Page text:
Sunday, November 22, 2015

An Explorer of People: Knud Rasmussen's Arctic Journeys to Document Eskimo Culture

"Even before I knew what traveling meant I determined that one day I would go and find these people, whom my fancy pictured different from all others. I must go and see 'the New people' as the old story-teller called them." Knud Rasmussen

Enthralling. Thrilling.

Every time I picked up White Eskimo: Knud Rasmussen's Fearless Journey into the Heart of the Arctic  those words popped into my head. I had to put the book aside for a few weeks. I SO was eager to return to it.

Rasmussen endured treacherous journeys across the Arctic, driven by his need to discover and document people who had rarely, if ever, seen Europeans. He was fully aware that 'civilization' was already ending the Eskimo way of life.

Charismatic, with high social intelligence, ruggedly handsome and fun loving, Rasmussen could charm his way into any society. The Inuit called him the White Eskimo for he lived fully as one of them; he could drive a team of sled dogs, hunt, relish rotten meat and green liver, talk the language and walk the walk.

Rasmussen was born in Greenland in 1879. His father was a Danish missionary. His mother's people had lived in Greenland for over a century and she was one-fourth Inuit. Rasmussen loved the Arctic; there were great hardships but there was also great freedom.

When he was twelve the family returned to Denmark, a shocking transition for the boy. At boarding school he mourned the loss of his old life and was an indifferent student. He became a heart-breaker and the 'king' of social gatherings. He dropped out of university and considered acting and opera. He socialized with the intelligentsia. In 1900 he decided on a travel writing as a career.

Rasmussen charmed his way into expeditions to Iceland and Lapland, writing articles as a freelance journalist. The Danish Literary Expedition finally brought him back to his beloved Greenland. He was able to reach the Thule people who lived farther north than any other people on earth. Rasmussen had finally found a new people, with different customs, in an unknown land. Thule became his home base for most of his life, With Peter Freuchen he established a trading base there. He became part of the community listened to the stories, memorized them, then wrote them down. He loved the artistry of the Inuit poetry and folklore.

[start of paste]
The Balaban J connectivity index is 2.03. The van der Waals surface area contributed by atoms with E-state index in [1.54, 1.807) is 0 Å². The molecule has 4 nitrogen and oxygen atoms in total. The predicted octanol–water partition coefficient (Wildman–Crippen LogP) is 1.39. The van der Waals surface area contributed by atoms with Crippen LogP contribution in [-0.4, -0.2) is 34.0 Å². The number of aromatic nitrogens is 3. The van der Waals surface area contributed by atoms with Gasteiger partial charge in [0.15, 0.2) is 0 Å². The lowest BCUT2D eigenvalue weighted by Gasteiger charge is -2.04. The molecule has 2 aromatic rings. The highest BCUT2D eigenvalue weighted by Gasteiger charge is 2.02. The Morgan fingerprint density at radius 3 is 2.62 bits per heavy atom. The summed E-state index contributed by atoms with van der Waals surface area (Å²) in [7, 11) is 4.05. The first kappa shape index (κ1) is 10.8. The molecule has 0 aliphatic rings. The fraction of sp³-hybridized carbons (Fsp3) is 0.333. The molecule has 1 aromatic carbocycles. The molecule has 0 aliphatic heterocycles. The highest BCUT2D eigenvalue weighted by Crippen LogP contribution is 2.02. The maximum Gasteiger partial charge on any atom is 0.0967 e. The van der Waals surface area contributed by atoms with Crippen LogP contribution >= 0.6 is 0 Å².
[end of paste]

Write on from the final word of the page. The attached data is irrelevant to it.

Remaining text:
Rasmussen went on seven expeditions, journeys that took him from Greenland to cross Arctic Canada. Rasmussen endured what many other could not: starvation, frozen limbs, pushing himself past exhaustion. He noted the similarities of the cultures, language and mythology and developed a theory of their interconnectivity through migration eastward.

He accepted the Eskimo culture and peoples without European judgment. He knew their life was harsh and they did what they needed to do to survive. The killing of girl children or the voluntary suicide of the elderly prevented a community from growing bigger than their food sources could maintain. Cached meat spoiled in the summer warmth, but Rasmussen enjoyed mildewed blubber or green liver with the locals. Cannibalism happened in starvation times. Since men outnumbered women, husband sharing occurred.

Rasmussen's private life is not well documented. He never wrote about himself, never made himself into the hero of his own story. He had numerous lovers, and married and had children although his family rarely saw him. In later years he returned to his family to write. Promoting his books meant visiting populated cities like New York but he never felt at home anywhere but in the Arctic. His final journey to that hostile land, to film a movie that showed the true character of the Inuit, he became ill and never recovered.

Stephen R. Bown has written the first biography of the Danish Arctic explorer and ethnologist Rasmussen in English, which may be why few recognize his name. Since Rasmussen's extensive writings have not been translated into English, Bown was required to buy books, take them apart and tediously print them, scan them into a computer, then use software to translate them into English.

The book has charming black and white illustrations, maps, and photographs.
Read an excerpt from the book here.

I had never heard of Rasmussen before. I am thrilled by this book and now want to read his book The People of The Polar North.

I thank the publisher and NetGalley for a free ebook in exchange for a fair and unbiased review.

White Eskimo: Knud Rasmussen's Fearless Journey into the Heart of the Arctic 
by Stephen R. Bown
DeCapo Press
Publication Date November 10, 2015
$27.99 hard cover
ISBN: 9780306822827

1911 Handkerchief Depicting Walrus Hunt, from my blog post here

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